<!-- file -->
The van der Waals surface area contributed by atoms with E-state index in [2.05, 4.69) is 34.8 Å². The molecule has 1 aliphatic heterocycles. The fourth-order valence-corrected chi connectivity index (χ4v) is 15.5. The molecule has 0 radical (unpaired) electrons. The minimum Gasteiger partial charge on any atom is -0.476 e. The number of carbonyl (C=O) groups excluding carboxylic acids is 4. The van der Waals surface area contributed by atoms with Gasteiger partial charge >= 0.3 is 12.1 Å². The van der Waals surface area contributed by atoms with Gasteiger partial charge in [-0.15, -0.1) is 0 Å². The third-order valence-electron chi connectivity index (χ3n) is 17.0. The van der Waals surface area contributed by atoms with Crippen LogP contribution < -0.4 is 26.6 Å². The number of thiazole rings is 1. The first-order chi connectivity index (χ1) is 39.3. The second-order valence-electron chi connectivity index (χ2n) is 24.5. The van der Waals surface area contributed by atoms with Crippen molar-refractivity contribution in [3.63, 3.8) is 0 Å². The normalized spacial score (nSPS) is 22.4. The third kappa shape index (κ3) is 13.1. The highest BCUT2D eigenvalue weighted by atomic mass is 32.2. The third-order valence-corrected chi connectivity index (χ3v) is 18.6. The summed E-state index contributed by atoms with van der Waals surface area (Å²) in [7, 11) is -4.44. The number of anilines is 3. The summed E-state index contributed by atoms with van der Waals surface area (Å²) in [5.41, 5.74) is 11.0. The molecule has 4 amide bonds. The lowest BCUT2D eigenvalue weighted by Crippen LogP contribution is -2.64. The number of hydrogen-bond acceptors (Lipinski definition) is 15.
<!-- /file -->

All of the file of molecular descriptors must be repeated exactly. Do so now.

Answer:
The van der Waals surface area contributed by atoms with E-state index in [2.05, 4.69) is 34.8 Å². The molecule has 1 aliphatic heterocycles. The fourth-order valence-corrected chi connectivity index (χ4v) is 15.5. The molecule has 0 radical (unpaired) electrons. The minimum Gasteiger partial charge on any atom is -0.476 e. The number of carbonyl (C=O) groups excluding carboxylic acids is 4. The van der Waals surface area contributed by atoms with Gasteiger partial charge >= 0.3 is 12.1 Å². The van der Waals surface area contributed by atoms with Gasteiger partial charge in [-0.15, -0.1) is 0 Å². The third-order valence-electron chi connectivity index (χ3n) is 17.0. The van der Waals surface area contributed by atoms with Crippen LogP contribution < -0.4 is 26.6 Å². The number of thiazole rings is 1. The first-order chi connectivity index (χ1) is 39.3. The second-order valence-electron chi connectivity index (χ2n) is 24.5. The van der Waals surface area contributed by atoms with Crippen molar-refractivity contribution in [3.63, 3.8) is 0 Å². The normalized spacial score (nSPS) is 22.4. The third kappa shape index (κ3) is 13.1. The highest BCUT2D eigenvalue weighted by atomic mass is 32.2. The third-order valence-corrected chi connectivity index (χ3v) is 18.6. The summed E-state index contributed by atoms with van der Waals surface area (Å²) in [7, 11) is -4.44. The number of anilines is 3. The summed E-state index contributed by atoms with van der Waals surface area (Å²) in [5.41, 5.74) is 11.0. The molecule has 4 amide bonds. The lowest BCUT2D eigenvalue weighted by Crippen LogP contribution is -2.64. The number of hydrogen-bond acceptors (Lipinski definition) is 15.